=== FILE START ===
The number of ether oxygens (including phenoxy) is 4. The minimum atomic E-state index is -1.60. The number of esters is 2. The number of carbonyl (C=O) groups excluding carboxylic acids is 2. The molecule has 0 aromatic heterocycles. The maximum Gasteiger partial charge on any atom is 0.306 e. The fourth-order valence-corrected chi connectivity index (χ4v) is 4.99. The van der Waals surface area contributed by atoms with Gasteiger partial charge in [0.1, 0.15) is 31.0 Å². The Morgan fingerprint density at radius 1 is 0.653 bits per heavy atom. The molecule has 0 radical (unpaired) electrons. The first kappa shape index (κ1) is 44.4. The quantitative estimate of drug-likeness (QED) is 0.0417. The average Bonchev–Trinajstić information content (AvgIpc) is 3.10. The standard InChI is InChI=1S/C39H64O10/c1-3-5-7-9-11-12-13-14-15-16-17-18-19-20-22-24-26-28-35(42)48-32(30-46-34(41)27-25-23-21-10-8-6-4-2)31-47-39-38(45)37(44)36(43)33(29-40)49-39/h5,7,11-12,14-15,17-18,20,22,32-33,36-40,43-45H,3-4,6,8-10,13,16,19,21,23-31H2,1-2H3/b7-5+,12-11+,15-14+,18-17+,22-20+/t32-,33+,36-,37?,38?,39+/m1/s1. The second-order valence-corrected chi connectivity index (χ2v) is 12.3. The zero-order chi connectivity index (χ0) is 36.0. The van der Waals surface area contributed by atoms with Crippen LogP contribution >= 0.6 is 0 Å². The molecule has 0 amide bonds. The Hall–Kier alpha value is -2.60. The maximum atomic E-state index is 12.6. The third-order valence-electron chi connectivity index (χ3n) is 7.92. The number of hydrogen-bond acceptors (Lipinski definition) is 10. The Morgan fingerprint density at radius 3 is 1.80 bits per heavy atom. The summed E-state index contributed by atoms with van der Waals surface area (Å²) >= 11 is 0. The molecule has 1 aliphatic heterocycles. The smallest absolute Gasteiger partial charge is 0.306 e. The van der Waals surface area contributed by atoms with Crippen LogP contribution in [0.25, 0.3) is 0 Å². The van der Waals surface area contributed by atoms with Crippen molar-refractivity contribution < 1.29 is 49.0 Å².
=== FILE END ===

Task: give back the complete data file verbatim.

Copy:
The number of ether oxygens (including phenoxy) is 4. The minimum atomic E-state index is -1.60. The number of esters is 2. The number of carbonyl (C=O) groups excluding carboxylic acids is 2. The molecule has 0 aromatic heterocycles. The maximum Gasteiger partial charge on any atom is 0.306 e. The fourth-order valence-corrected chi connectivity index (χ4v) is 4.99. The van der Waals surface area contributed by atoms with Gasteiger partial charge in [0.1, 0.15) is 31.0 Å². The Morgan fingerprint density at radius 1 is 0.653 bits per heavy atom. The molecule has 0 radical (unpaired) electrons. The first kappa shape index (κ1) is 44.4. The quantitative estimate of drug-likeness (QED) is 0.0417. The average Bonchev–Trinajstić information content (AvgIpc) is 3.10. The standard InChI is InChI=1S/C39H64O10/c1-3-5-7-9-11-12-13-14-15-16-17-18-19-20-22-24-26-28-35(42)48-32(30-46-34(41)27-25-23-21-10-8-6-4-2)31-47-39-38(45)37(44)36(43)33(29-40)49-39/h5,7,11-12,14-15,17-18,20,22,32-33,36-40,43-45H,3-4,6,8-10,13,16,19,21,23-31H2,1-2H3/b7-5+,12-11+,15-14+,18-17+,22-20+/t32-,33+,36-,37?,38?,39+/m1/s1. The second-order valence-corrected chi connectivity index (χ2v) is 12.3. The zero-order chi connectivity index (χ0) is 36.0. The van der Waals surface area contributed by atoms with Crippen LogP contribution >= 0.6 is 0 Å². The molecule has 0 amide bonds. The Hall–Kier alpha value is -2.60. The maximum atomic E-state index is 12.6. The third-order valence-electron chi connectivity index (χ3n) is 7.92. The number of hydrogen-bond acceptors (Lipinski definition) is 10. The Morgan fingerprint density at radius 3 is 1.80 bits per heavy atom. The summed E-state index contributed by atoms with van der Waals surface area (Å²) >= 11 is 0. The molecule has 1 aliphatic heterocycles. The smallest absolute Gasteiger partial charge is 0.306 e. The van der Waals surface area contributed by atoms with Crippen LogP contribution in [0.25, 0.3) is 0 Å². The van der Waals surface area contributed by atoms with Crippen molar-refractivity contribution < 1.29 is 49.0 Å².